|Investment Stage||While technically found at many different stages of funding, angel investors tend to specialize in the earlier stages of business, such as Pre-seed, Seed, and Series A funding.||Because VC firms rely on the success of their investments to remain viable, they often concentrate their funding on larger companies that have some level of establishment, following, and reliability. This makes VC firms more common in series funding but nearly non-existent in seed money stages.|
|If Your Business Fails||Unlike a loan, angel investors normally don’t expect a failed business to reimburse them on funding. This is because Angel investment is not a loan, but a purchase of company equity.||When a VC firm assesses your business and sees potential for failure, it decreases your chances of gaining funding exponentially. This is because while a VC won’t force you to pay back their funding, they fully expect your rate of return to be high enough to generate meaningful profit.|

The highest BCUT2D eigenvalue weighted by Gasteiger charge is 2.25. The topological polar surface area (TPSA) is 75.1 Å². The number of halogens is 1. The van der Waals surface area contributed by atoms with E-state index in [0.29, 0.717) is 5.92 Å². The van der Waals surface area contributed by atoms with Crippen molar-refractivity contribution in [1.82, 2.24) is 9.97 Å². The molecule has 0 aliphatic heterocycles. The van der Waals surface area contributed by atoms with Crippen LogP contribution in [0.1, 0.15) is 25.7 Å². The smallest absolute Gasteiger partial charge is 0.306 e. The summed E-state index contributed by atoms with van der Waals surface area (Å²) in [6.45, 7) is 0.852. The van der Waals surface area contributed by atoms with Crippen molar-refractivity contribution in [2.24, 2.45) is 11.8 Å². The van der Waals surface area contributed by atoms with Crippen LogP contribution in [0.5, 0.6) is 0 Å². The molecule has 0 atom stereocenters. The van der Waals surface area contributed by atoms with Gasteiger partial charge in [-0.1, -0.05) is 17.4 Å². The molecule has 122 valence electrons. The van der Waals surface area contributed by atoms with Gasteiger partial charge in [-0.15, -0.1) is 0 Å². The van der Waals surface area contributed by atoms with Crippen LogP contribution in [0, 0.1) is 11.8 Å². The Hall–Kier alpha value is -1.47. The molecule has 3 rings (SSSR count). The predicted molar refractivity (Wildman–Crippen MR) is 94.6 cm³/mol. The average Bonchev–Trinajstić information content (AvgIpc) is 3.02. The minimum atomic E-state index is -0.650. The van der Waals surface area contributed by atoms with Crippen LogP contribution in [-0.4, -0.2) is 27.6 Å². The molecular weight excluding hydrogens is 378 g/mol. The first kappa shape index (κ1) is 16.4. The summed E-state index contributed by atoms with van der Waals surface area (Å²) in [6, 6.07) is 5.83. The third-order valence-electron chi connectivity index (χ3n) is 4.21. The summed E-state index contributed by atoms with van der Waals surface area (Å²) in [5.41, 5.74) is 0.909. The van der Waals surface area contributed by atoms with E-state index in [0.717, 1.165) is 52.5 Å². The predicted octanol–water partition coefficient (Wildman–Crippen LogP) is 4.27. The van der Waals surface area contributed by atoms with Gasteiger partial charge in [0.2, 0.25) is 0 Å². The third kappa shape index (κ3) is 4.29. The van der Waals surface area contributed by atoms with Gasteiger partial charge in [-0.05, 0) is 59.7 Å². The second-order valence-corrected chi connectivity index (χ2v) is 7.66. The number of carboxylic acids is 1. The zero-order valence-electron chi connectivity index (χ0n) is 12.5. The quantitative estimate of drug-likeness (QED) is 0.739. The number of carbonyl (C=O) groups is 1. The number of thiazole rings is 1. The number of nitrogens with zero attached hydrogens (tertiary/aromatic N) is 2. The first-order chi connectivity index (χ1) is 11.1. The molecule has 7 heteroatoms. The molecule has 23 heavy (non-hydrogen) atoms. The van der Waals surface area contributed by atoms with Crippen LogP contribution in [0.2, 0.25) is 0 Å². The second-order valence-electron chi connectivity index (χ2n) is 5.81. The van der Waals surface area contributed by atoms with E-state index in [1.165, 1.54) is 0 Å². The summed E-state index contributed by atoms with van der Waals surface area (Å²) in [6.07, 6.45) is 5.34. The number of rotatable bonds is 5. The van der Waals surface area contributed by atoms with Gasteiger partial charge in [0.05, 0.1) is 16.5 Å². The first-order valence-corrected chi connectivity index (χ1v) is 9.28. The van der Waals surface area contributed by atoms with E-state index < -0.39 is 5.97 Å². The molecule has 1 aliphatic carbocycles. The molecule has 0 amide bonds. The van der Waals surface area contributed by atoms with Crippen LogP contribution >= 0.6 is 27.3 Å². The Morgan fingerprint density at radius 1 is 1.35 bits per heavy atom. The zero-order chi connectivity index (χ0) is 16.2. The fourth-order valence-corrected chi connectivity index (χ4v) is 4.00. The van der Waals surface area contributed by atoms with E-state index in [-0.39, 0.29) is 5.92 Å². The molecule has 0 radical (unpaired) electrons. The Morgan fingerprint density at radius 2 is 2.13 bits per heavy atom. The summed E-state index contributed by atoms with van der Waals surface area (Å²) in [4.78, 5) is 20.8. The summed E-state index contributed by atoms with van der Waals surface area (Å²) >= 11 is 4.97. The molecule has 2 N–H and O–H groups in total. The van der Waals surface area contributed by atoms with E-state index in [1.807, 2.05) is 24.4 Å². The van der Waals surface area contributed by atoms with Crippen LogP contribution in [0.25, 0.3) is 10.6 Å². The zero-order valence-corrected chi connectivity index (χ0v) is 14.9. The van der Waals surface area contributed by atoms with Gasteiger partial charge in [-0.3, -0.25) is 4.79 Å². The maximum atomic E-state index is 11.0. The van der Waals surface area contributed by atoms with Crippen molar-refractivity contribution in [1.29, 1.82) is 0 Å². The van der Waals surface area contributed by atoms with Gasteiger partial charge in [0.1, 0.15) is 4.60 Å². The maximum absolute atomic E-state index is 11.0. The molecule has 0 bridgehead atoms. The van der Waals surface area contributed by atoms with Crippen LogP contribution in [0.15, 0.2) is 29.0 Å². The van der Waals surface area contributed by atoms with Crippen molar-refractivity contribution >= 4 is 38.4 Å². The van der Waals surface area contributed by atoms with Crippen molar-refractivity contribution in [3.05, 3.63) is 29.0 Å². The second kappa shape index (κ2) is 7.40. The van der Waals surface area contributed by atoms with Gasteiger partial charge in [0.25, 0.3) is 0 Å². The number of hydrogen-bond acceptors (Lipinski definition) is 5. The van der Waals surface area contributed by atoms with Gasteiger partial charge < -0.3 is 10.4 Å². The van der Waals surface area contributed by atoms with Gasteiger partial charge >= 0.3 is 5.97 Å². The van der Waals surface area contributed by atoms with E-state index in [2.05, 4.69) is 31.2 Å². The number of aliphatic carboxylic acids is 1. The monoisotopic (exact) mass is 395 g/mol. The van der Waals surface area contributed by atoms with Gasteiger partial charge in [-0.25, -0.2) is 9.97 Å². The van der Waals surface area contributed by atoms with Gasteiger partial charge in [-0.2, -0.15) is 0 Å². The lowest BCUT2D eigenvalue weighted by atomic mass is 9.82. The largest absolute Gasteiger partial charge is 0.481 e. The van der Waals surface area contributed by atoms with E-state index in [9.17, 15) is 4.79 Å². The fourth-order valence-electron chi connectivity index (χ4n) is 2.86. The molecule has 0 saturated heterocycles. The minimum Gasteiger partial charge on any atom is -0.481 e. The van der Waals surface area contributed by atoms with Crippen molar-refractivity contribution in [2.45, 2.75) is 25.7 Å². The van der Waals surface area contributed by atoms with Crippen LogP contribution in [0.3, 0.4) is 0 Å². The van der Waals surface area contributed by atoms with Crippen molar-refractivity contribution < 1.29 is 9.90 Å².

|Equity Agreements||Both Angel investors and venture capital firms fund companies in exchange for equity. This means that your investor will retain the right to involve themselves in your business decisions, something that can become problematic if there is disagreement on the trajectory of the business.||Both Angel investors and venture capital firms fund companies in exchange for equity. This means that your investor will retain the right to involve themselves in your business decisions, something that can become problematic if there is disagreement on the trajectory of the business.|
|Industry Knowledge||Commonly, angel investors stay within their industry of expertise. This gives you first-hand access to many years of experience from an individual successful in the same industry you’re just starting to break into.||VCs often offer a large network, but personalized aid is sometimes challenging to find. This is because VCs work with investors to invest the money of others, making direct industry knowledge more challenging to come by.|
Alternative Funding Methods